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From giving reins and fpurs to my free fpeech;
Which elfe would poft, until it had return'd
Thefe terins of Treafon doubled down his throat.
Setting afide his high blood's Royalty,
And let him be no kinfman to any Liege,
I do defie him, and 1.fpit at him;
Call him a fland'rous coward, and a villain;
Which to maintain, I would allow him odds,
And meet him, were I ty'd to run a-foot
Even to the frozen ridges of the Alps,
Or any other ground inhabitable,
Where never Englishman durft fet his foot.
Meantime, let this defend my Loyalty;
By all my hopes, moft falfly doth he lie.
Boling. Pale trembling Coward, there I throw my
Difclaiming here the kindred of a King,
And lay afide my high blood's Royalty,
Which fear, not rev'rence, makes thee to except.
If guilty Dread hath left thee fo much strength,
As to take up mine Honour's pawn, then stoop;
By that, and all the rights of Knighthood elfe,
Will I make good against thee arm to arm,
What I have spoken, or thou canst devife.
Morb. I take it up, and by that Sword I fwear,
Which gently laid my Knighthood on my fhoulder,
I'll answer thee in any fair degree,
Or chivalrous defign of knightly tryal;
And when I mount, alive may I not light,
If I be traitor, or unjustly fight!
K. Rich. What doth our Coufin fay to Mowbray's charge?
It must be great, that can inherit us
So much as of a thought of Ill in him.
Boling. Look, what I faid, my life fhall prove it true That Mowbray hath receiv'd eight thoufand nobles, In name of lendings for your Highnefs' foldiers, The which he hath detain'd for lewd imployments; Like a falfe traitor and injurious villain. Befides, I fay, and will in battle prove,
*Inhabitable] That is, not babitable, uninhabitable.
Or here, or elsewhere, to the furtheft verge,
That ever was furvey'd by English eye,
That all the treafons for thefe eighteen years,
Complotted and contrived in this Land,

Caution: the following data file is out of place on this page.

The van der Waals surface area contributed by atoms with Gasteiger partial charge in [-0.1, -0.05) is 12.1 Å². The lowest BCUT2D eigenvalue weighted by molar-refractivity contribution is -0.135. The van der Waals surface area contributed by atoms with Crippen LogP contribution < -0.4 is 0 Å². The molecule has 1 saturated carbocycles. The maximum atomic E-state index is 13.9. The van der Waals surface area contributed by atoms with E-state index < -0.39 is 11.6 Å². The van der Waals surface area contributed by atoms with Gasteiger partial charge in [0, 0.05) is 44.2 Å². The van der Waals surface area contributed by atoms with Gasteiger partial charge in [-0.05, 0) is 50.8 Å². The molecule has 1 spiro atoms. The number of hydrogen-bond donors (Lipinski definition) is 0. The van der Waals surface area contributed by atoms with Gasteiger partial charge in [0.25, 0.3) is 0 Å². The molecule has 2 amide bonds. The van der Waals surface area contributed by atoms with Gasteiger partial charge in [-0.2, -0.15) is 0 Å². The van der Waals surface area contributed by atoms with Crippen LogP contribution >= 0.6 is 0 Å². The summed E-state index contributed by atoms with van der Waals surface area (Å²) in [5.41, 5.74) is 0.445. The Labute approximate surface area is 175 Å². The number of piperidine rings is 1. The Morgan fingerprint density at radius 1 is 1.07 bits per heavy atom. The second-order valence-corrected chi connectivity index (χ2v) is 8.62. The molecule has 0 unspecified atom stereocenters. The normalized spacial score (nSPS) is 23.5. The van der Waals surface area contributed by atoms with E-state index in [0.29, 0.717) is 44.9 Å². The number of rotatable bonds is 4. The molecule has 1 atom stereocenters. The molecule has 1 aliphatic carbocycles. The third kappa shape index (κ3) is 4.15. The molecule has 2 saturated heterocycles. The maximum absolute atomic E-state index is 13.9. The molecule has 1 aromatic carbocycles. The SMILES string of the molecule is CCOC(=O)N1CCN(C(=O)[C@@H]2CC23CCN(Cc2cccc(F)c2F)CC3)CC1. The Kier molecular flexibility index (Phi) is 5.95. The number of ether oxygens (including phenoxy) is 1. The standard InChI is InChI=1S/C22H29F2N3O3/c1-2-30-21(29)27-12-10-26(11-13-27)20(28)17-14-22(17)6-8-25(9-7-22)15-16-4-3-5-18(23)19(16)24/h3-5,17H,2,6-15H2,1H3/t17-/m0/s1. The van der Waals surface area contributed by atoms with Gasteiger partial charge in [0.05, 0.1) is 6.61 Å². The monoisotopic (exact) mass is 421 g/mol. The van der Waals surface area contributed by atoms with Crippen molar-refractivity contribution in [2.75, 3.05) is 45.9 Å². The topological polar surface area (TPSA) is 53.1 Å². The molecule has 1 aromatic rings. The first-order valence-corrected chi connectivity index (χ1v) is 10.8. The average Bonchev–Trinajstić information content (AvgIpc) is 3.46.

Fetch from falfe Mowbray their first head and spring.
Further, I fay, and further will maintain
Upon his bad Life to make all This good,
That he did plot the Duke of Gloucester's death;
Suggeft his foon-believing adverfaries;
And confequently, like a traitor coward,
Sluic'd out his inn'cent foul through streams of blood
Which blood, like facrificing Abel's, cries
Even from the tonguelefs caverns of the earth,
To me, for juftice, and rough chastisement.
And by the glorious Worth of my Defcent,
This arm fhall do it, or this life be spent.
K. Rich. How high a pitch his refolution foars!
Thomas of Norfolk, what lay'st thou to this?
Mowb. O, let my Sovereign turn away his face,
And bid his ears a little while be deaf,
Till I have told this Slander of his blood,
How God and good men hate fo foul a liar.
K. Rich. Mowbray, impartial are our eyes and ears.
Were he our brother, nay, our Kingdom's heir,
As he is but our father's brother's fon;
Now by (3) my Scepter's awe, I make a vow,
Such neighbour-nearnefs to our facred blood
Should nothing priv'lege him, nor partialize
Th' unftooping firmness of my upright foul.
He is our fubject, Mowbray, fo art thou;
Free fpeech, and fearless, I to thee allow.
Mowb. Then, Bolingbroke, as low as to thy heart, Through the falfe paffage of thy throat, thou lieft! Three parts of that Receipt I had for Calais, Disburst I to his Highnefs' foldiers;
The other part referv'd I by confent,
For that my fovereign Liege was in my debt;
Upon remainder of a dear account,
Since laft I went to France to fetch his Queen.
Now, fwallow down that Lie.-For Gloucester's death,
(3) My Scepter's awe.] The reverence due to my Scepter.
I flew him not; but, to mine own disgrace,
Neglected my fworn duty in that cafe.
For you, my.noble lord of Lancaster,
The honourable father to my foe,
Once did I lay an ambush for your life,
A trespass that doth vex my grieved foul;
But ere I laft receiv'd the Sacrament, i
I did confefs it, and exactly begg'd
Your Grace's pardon; and, I hope, I had it.
This is my fault; as for the reft appeal'd,
It iffues from the rancor of a villain,
A recreant and moft degen'rate traitor.;
Which in myself I boldly will defend,
And interchangeably hurl down my gage
Upon this overweening traitor's foot;
To prove myself a loyal gentleman,
Even in the beft blood chamber'd in his bofom.
In hafte whereof, moft heartily I pray.
Your Highness to affign our tryal day.
K. Rich. Wrath-kindled Gentlemen, be rul'd by me; Let's purge this Choler without letting blood